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One of the great things about blogging is that you’re free to write about whatever you want. Unless you’re in the UK, and you want to blog about school lunches.
A town council in Western Scotland banned nine-year-old Martha Payne from posting entries rating her school lunches.
Payne’s blog Never Seconds recently passed 2-million page views and gradually became about much more than photos of what came out of her school kitchen. When people from around the globe began submitting their own photos and stories, the young girl tried to capitalise on her popularity and got them to contribute towards a £7 000 donation for Mary’s Meals — an organisation that provides food for children in African schools.
In her “goodbye entry” Martha, who writes under the name Veg, explained how she’d been told not to blog:
This morning in maths I got taken out of class by my head teacher and taken to her office. I was told that I could not take any more photos of my school dinners because of a headline in a newspaper today.
I only write my blog not newspapers and I am sad I am no longer allowed to take photos. I will miss sharing and rating my school dinners and I’ll miss seeing the dinners you send me too. I don’t think I will be able to finish raising enough money for a kitchen for Mary’s Meals either.
Martha’s father added his own thoughts on the matter to the post:
I felt it’s important to add a few bits of info to the blog tonight. Martha’s school have been brilliant and supportive from the beginning and I’d like to thank them all. I contacted Argyll and Bute Council when Martha told me what happened at school today and they told me it was their decision to ban Martha’s photography.
It is a shame that a blog that today went through 2 million hits, which has inspired debates at home and abroad and raised nearly GBP£2 000 for charity is forced to end.
The blog has raised £8 377.90 since Payne’s story first came to the web’s attention.
The council has since lifted the ban and responded to the flurry of media criticism, issuing the following statement:
Argyll and Bute Council wholly refutes the unwarranted attacks on its schools catering service which culminated in national press headlines which have led catering staff to fear for their jobs. The Council has directly avoided any criticism of anyone involved in the ‘never seconds’ blog for obvious reasons despite a strongly held view that the information presented in it misrepresented the options and choices available to pupils however this escalation means we had to act to protect staff from the distress and harm it was causing. In particular, the photographic images uploaded appear to only represent a fraction of the choices available to pupils, so a decision has been made by the council to stop photos being taken in the school canteen.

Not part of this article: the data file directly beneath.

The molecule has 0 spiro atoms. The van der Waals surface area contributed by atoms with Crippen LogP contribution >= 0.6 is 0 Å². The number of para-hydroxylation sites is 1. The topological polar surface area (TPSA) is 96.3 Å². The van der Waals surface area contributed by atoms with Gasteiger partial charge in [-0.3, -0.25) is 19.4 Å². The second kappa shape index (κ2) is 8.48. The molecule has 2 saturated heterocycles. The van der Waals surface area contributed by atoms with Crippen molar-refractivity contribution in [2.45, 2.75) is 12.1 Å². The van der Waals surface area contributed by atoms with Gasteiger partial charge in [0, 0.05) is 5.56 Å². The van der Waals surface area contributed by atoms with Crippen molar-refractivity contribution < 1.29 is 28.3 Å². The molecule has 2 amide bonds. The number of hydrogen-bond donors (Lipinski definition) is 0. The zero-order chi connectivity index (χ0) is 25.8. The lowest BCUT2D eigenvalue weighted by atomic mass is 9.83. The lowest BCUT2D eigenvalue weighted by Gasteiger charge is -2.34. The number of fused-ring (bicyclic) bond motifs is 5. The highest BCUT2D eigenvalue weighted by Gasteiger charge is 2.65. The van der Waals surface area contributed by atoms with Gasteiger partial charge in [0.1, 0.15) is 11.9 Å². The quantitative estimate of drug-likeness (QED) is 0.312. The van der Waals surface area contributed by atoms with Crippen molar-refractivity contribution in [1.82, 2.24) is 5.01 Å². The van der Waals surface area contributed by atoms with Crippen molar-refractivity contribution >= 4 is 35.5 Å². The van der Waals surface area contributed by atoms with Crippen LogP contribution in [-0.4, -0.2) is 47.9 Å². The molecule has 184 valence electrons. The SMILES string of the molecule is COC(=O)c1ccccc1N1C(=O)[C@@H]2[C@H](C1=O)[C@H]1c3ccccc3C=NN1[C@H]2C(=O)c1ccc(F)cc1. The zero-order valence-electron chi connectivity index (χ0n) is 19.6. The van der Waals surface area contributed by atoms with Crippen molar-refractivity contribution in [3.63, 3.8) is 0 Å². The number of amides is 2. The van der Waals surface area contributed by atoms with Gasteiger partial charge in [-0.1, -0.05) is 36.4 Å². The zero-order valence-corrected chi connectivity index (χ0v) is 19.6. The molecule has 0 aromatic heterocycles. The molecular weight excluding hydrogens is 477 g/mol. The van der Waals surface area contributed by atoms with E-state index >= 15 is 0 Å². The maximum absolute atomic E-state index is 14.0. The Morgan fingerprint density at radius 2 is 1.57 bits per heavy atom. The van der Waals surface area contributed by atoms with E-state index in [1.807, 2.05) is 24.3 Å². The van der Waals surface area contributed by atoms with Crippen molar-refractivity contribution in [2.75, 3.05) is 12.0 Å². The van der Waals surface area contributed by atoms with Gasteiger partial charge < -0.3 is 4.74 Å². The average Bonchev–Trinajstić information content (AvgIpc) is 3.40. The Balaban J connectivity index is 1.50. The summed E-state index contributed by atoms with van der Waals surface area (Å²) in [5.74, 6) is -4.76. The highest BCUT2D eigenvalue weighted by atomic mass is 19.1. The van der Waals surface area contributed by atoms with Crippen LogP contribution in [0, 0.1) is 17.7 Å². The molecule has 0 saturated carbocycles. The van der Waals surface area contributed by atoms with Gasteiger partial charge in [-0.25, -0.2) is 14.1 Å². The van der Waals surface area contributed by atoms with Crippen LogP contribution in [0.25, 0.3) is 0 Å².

There have been discussions between senior council staff and Martha’s father however, despite an acknowledgement that the media coverage has produced these unwarranted attacks, he intimated that he would continue with the blog.
The council has had no complaints for the last two years about the quality of school meals other than one from the Payne family received on 6 June and there have been no changes to the service on offer since the introduction of the blog.
Pupils have a daily choice of two meals from a menu which is designed with pupils, parents and teachers. Our summer menu is about to be launched and includes main course choices like meat or vegetarian lasagna served with carrots and garlic bread or chicken pie with puff pastry, mashed potato and mixed vegetables.
Pupils can choose from at least two meals every day. They pay £2 for two courses and this could be a starter and a main or a main and a desert. Each meal comes with milk or water. Pupils can have as much salad and bread as they want. Salad, vegetables, fruit, yoghurt and cheese options are available every day. These are standing options and are not a result of any changes in response to the blog site.
As part of the curriculum for excellence, pupils in all our schools are regularly taught about healthy eating and at lunch breaks staff encourage pupils to make good choices from what is on offer. We use a system called ‘Nutmeg’ to make sure everything is nutritionally balanced. Our staff also get nutrition awareness training so they know how to provide a good healthy meal. There is portion sized guidance which we adhere to and it is matched to the age of the child so they get the right amount of food. Second portions would mean too many calories for pupils.
In Lochgilphead Primary School we are piloting a new pre-ordering scheme which is designed to encourage class discussion around meal choices and also improves the accuracy of meal choices. The pupils use a touch screen to select their lunch option and the data is downloaded in the kitchen so they know how many portions of each meal are required. As they place their order, the pupils are given a coloured band which relates to their meal choice that day. They wear it during the morning, and at lunchtime they hand it to the catering assistant, who will give them the corresponding meal.
The council’s focus is now on supporting the school in the education of young people in Argyll and Bute.
Speaking to the BBC, David Payne said:
“I understand that it’s brought pressure from around the world and media interest, but that is really out of our control.
“But we are very supportive of the school — the fact that she has been encouraged to blog and she got permission to do this is testament to them.
“Everyone in the kitchens has been wonderful to Martha and she enjoys going into lunch every day.”